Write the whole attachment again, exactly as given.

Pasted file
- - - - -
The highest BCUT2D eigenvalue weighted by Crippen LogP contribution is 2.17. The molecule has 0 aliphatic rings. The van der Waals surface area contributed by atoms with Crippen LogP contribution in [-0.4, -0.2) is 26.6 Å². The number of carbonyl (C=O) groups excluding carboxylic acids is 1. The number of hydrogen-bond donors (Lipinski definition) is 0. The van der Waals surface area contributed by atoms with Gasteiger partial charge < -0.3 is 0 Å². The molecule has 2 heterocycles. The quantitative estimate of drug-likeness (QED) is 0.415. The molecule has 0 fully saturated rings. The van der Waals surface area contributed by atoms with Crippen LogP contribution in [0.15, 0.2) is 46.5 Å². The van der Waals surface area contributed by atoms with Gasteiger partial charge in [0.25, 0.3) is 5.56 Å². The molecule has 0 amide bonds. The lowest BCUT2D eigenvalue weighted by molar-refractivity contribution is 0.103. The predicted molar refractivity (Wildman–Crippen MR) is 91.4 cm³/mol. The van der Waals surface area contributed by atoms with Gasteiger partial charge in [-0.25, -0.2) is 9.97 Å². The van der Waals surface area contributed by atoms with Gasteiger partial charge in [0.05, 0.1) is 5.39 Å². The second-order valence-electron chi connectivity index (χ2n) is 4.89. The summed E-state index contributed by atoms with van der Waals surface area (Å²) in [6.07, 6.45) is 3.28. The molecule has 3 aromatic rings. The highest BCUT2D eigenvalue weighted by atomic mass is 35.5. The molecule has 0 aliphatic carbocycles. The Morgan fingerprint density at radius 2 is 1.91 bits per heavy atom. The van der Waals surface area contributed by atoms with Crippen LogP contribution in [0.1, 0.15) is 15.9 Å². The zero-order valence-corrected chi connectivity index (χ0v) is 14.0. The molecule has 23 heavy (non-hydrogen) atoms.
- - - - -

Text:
The highest BCUT2D eigenvalue weighted by Crippen LogP contribution is 2.17. The molecule has 0 aliphatic rings. The van der Waals surface area contributed by atoms with Crippen LogP contribution in [-0.4, -0.2) is 26.6 Å². The number of carbonyl (C=O) groups excluding carboxylic acids is 1. The number of hydrogen-bond donors (Lipinski definition) is 0. The van der Waals surface area contributed by atoms with Gasteiger partial charge < -0.3 is 0 Å². The molecule has 2 heterocycles. The quantitative estimate of drug-likeness (QED) is 0.415. The molecule has 0 fully saturated rings. The van der Waals surface area contributed by atoms with Crippen LogP contribution in [0.15, 0.2) is 46.5 Å². The van der Waals surface area contributed by atoms with Gasteiger partial charge in [0.25, 0.3) is 5.56 Å². The molecule has 0 amide bonds. The lowest BCUT2D eigenvalue weighted by molar-refractivity contribution is 0.103. The predicted molar refractivity (Wildman–Crippen MR) is 91.4 cm³/mol. The van der Waals surface area contributed by atoms with Gasteiger partial charge in [-0.25, -0.2) is 9.97 Å². The van der Waals surface area contributed by atoms with Gasteiger partial charge in [0.05, 0.1) is 5.39 Å². The second-order valence-electron chi connectivity index (χ2n) is 4.89. The summed E-state index contributed by atoms with van der Waals surface area (Å²) in [6.07, 6.45) is 3.28. The molecule has 3 aromatic rings. The highest BCUT2D eigenvalue weighted by atomic mass is 35.5. The molecule has 0 aliphatic carbocycles. The Morgan fingerprint density at radius 2 is 1.91 bits per heavy atom. The van der Waals surface area contributed by atoms with Crippen LogP contribution in [0.1, 0.15) is 15.9 Å². The zero-order valence-corrected chi connectivity index (χ0v) is 14.0. The molecule has 23 heavy (non-hydrogen) atoms.